1. Gritty

No amount of adversity, loss, setback, or failure seems permanent.  We are in charge of our own success and destiny.  When we have bad at-bats, bad innings, bad games, and even bad seasons, we know that we can work to overcome these challenges.  At the core, we know that life is good, and we are fortunate and talented.  We continue to connect with our teammates, communicate with our coaches, utilize our resources and work hard on our own to become better than the day before.  The path may be rocky at times, but our vision is clear, and our goals are worthy.  We are changing the culture of Wisconsin softball, bringing respect to our state and university, proving that a warm-weather sport can thrive in a cold-weather state. Confidence and composure are key elements of grit.  Our outstanding work-ethic, sacrifice, and preparation allows us to be optimistic and successful.

  1. Selfless

The selfless Wisconsin softball athletes always values the success of the program and team over personal glory.  She finds joy and gratification in the success of the team.  She embraces her role, and feels her contribution is crucial.  She works to do more, give more, and make the program better than when she arrived.  Selfless teammates care about each other's accomplishments.  They work to make their teammates look better on and off the field, backing up plays to save errors, being loyal in times of crisis,  giving full effort, diving for free outs to support the pitchers, minimizing personal drama and distraction.  Selfless teammates hustle, are engaged and play hard each time they step on their field.  They respect their coaches and teammates time, and are always engaged, enthusiastic, trustworthy.  Wisconsin softball student-athletes know that everyone has her own challenges and struggles, her goal is to make those around her better, and make people smile.  She wants to make the team better, improve the culture, and give back to her coaches, athletics department and university.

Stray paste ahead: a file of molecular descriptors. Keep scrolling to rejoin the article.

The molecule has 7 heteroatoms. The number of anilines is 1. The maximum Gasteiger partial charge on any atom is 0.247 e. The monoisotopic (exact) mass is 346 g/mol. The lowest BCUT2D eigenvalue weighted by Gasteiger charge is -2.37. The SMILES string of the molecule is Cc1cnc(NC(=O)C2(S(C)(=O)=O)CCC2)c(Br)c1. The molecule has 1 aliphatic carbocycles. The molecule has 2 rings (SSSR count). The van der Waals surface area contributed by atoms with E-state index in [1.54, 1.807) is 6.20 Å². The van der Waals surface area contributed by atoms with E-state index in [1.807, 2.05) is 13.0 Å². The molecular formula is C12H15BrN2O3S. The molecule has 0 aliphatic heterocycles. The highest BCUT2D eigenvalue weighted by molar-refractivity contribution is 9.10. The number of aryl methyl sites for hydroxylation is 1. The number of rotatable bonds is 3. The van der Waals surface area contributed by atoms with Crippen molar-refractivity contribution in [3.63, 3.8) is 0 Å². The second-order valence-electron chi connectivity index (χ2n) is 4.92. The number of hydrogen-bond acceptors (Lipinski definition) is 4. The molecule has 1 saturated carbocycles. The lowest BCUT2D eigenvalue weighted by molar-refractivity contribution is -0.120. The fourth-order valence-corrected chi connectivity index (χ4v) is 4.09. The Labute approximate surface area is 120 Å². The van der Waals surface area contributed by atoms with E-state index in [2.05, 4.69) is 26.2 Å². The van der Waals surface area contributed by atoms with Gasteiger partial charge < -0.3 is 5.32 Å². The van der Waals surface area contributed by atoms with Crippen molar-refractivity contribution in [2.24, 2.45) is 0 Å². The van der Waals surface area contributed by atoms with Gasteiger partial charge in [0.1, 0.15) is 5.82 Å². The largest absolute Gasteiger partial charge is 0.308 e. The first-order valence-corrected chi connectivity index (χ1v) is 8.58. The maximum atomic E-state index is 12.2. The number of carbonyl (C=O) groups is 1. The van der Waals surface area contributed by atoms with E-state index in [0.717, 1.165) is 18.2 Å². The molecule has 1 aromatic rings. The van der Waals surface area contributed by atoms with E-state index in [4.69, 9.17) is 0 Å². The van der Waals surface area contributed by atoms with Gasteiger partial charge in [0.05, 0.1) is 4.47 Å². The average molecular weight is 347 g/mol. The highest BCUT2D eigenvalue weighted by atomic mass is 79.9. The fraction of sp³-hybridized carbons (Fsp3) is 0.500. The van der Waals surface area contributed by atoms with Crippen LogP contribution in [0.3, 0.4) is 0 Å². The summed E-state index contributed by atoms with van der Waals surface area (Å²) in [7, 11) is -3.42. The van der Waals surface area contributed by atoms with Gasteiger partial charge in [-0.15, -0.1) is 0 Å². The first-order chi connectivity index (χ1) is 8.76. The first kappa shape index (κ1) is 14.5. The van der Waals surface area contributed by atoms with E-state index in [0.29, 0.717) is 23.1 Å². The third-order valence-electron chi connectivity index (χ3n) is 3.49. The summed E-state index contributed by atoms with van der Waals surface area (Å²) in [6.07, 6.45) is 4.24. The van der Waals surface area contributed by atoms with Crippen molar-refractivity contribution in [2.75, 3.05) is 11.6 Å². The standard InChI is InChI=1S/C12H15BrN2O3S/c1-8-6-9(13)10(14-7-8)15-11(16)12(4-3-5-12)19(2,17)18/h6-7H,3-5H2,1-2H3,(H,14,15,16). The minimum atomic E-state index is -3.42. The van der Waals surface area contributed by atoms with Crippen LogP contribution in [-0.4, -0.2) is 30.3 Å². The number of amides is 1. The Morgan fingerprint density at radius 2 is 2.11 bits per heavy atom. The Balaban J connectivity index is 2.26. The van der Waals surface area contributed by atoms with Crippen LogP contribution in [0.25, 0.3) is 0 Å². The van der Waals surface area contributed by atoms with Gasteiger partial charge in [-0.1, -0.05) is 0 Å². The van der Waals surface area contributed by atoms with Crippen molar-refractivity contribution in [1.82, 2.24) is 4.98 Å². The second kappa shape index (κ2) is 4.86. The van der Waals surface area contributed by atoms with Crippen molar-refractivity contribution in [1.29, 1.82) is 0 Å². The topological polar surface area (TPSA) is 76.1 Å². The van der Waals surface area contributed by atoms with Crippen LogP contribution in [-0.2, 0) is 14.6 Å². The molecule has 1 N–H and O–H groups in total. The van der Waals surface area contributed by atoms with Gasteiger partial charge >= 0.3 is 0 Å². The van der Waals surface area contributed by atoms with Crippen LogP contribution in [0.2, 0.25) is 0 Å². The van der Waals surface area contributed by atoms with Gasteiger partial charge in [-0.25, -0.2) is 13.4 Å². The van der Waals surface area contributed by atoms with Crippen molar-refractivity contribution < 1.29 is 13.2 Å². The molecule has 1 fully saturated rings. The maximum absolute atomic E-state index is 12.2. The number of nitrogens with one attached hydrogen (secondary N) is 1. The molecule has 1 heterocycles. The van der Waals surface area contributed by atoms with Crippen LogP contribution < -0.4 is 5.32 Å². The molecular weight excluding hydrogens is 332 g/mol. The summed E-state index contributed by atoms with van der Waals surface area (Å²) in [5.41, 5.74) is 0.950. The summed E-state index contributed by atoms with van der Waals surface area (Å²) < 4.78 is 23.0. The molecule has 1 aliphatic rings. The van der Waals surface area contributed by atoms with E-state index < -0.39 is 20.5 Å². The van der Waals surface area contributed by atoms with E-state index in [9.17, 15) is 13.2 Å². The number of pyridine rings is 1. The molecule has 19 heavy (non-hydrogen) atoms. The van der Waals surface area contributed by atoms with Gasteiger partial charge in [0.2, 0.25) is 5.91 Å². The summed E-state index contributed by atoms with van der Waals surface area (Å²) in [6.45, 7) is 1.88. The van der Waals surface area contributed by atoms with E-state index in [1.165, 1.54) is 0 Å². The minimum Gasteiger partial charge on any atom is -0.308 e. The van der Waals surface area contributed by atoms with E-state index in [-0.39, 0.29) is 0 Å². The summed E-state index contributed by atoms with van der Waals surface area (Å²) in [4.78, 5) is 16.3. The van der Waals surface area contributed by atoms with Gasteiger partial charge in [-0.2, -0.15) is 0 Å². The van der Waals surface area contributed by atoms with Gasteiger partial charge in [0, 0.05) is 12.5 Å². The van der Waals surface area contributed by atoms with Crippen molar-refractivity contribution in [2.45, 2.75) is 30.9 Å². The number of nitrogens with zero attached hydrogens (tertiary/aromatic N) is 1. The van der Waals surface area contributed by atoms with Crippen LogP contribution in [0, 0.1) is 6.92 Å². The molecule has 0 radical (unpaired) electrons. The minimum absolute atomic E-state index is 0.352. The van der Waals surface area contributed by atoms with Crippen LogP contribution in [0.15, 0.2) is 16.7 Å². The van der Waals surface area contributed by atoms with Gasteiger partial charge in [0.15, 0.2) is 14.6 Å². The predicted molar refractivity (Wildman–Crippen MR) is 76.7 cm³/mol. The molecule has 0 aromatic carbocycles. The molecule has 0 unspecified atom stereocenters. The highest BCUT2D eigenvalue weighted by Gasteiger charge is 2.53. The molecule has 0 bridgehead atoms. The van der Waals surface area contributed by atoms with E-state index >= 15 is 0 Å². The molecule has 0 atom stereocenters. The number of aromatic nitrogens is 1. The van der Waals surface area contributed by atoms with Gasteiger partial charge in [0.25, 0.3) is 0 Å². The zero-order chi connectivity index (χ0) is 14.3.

1. Driven

Wisconsin softball student-athletes are driven, over-achievers.  They understand that creating momentum and legacy is far more challenging than walking into a program with proven success.  She embraces being an underdog, and wants to put her stamp on Wisconsin Softball.  She has come to Madison to break records, create a championship legacy, and achieve things that no team in the history of Wisconsin softball ever has.  In all parts of her life, she strives for success, overcoming odds and obstacles.  She over-achieves by always finding a way to succeed despite lacking a map for success, benchmarks or mentors.  A lack of All-Americans, blue-chip recruits, or post-season runs, is never an excuse for mediocrity.  These trailblazers take pride in being the first to achieve great things in sports and life. 

Wisconsin softball is about more than winning and losing.  Well-rounded athletes know that happiness and optimal performance go hand-in-hand.  In order to achieve true greatness in life, it's never just about personal glory.  Driven, well-rounded student-athletes value a renaissance experience.  They want to be great at many things, from academics, athletics, and community service to relationships.  Our well-rounded athletes have maturity, perspective and purpose.  When we know life is about more than softball, we can truly enjoy the time we spend training and perfecting the gifts and talents we've been given.

  1. Dynamic

Wisconsin softball athletes are exciting, driven, and full of vitality.  They are well-spoken, endearing, dynamic young women who find ways to achieve great things in life.  Wisconsin softball athletes are passionate about their opportunity to be a Badger, and earn a University of Wisconsin degree.  She loves competing at one of the most challenging academic and athletic institutions in the country.  She is driven to achieve great things, and excited to take on new challenges.  Her energy and optimism is obvious, in the way she approaches learning, training, academics and competition.  She is fiercely loyal to her teammates, coaches, and the athletics department.  She understands how special and finite this opportunity is.  Every season, every game, every inning, out, at-bat, and pitch matters.  Her hustle and enthusiasm let others know how much she cares about her teammates, Wisconsin Softball, and this opportunity.

Nurse's Notes: Ready for the Border Battle